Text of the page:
Land redistribution in the rural development environment has slowed since 2012 and the ANC’s unsuccessful strategy of changing the constitution to enable quicker land reform did not help in this regard.

In an economy where the cost of land has constantly increased and government spending has been limited, rural reform has remained under pressure. Weak policy implementation and governance, as well as corruption contributed to poor performance in rural reform.

Failures of government

The 10-year review listed failures in government actions, such as a lack of support services for new and emerging farmers and insufficient incentives by government to encourage the private sector to provide them.

Also highlighted is the fact that government has not made progress in developing agricultural value chains identified in the NDP, specifically in the labour-intensive value chain and export-intensive value chain.

Water licensing and pricing remain a challenge, in particular, for emerging farmers.

The report suggests a focus on the following in the lead-up to 2030:

  • Ensure programmes and legislation governing rural reform and rural development are effectively implemented to cater for farmer development methods and land holding;
  • Strengthen land administration systems by adequate decentralising of decision making to local government, as well as building capacity;
  • Provide comprehensive support to smallholders to ensure increased productivity and expansion of production, such as more investment in agro-processing;
  • Ensure that land reform and development programmes emphasise climate adaptation and innovation;
  • Promote the development of smallholders and small businesses and facilitate access to both domestic and global value chains and markets; and
  • Improve provision of rural infrastructure, access to finance, skills, access to inputs and capital equipment, and marketing and transport infrastructure, with rural development and land reform being the core of agrarian reform and economic development.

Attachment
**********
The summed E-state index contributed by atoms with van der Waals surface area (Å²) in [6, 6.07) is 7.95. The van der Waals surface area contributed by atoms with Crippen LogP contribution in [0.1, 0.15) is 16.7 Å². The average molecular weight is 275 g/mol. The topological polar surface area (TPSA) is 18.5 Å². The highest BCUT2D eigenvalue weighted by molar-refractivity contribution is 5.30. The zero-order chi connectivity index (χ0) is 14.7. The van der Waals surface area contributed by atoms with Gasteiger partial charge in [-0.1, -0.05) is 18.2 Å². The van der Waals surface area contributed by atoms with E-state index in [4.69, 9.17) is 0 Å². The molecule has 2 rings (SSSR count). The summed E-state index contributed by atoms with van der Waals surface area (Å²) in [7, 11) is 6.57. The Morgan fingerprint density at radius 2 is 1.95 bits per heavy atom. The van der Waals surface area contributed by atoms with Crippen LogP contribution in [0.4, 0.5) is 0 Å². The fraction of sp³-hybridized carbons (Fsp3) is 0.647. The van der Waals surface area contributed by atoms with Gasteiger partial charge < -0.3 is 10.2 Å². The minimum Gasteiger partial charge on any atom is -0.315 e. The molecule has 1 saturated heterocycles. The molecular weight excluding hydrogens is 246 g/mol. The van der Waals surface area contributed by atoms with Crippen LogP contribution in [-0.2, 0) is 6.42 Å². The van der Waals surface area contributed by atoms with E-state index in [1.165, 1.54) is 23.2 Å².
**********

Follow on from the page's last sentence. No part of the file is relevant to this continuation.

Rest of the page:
• The focus on local government in implementing rural reform seems like wishful thinking if one were to take into account the plethora of governance and financial difficulties in 90% of all the 257 local governments in South Africa, especially those in rural areas. The proposed changes to rural development would have been much easier to attain if the review report stated four basic strategies, to be followed by a second series of changes to the value chains and agro-processing. The crucial changes for rural development can be summarised as:
  • Sort out the governance and financial problems of local governments. Encourage civil action groups to participate.
  • Provide basic services, inclusive of water and electricity, and encourage those with capacity to unlock problems to help;
  • Focus on infrastructure in terms of capital projects and maintenance, especially roads and rail where needed, and encourage the private sector to take the lead; and
  • Focus on crime in rural areas such as stock theft, arson and ‘farm murders’ among all population groups. We must make the rural areas safe again.

For the NDP to reach its goal in 2030,  different sectors of society will have to work more closely together, and that will probably have to wait until after the 2024 elections.

The inability of various sectors of society to place the broader national interest before their own sectoral interest, and the lack of trust between government, business and labour, as well as citizens’ distrust of the state, have collectively constrained the implementation and progress of the NDP.

Theo Venter is a professor of Practice in the School of Public Management, Governance and Public Policy, University of Johannesburg.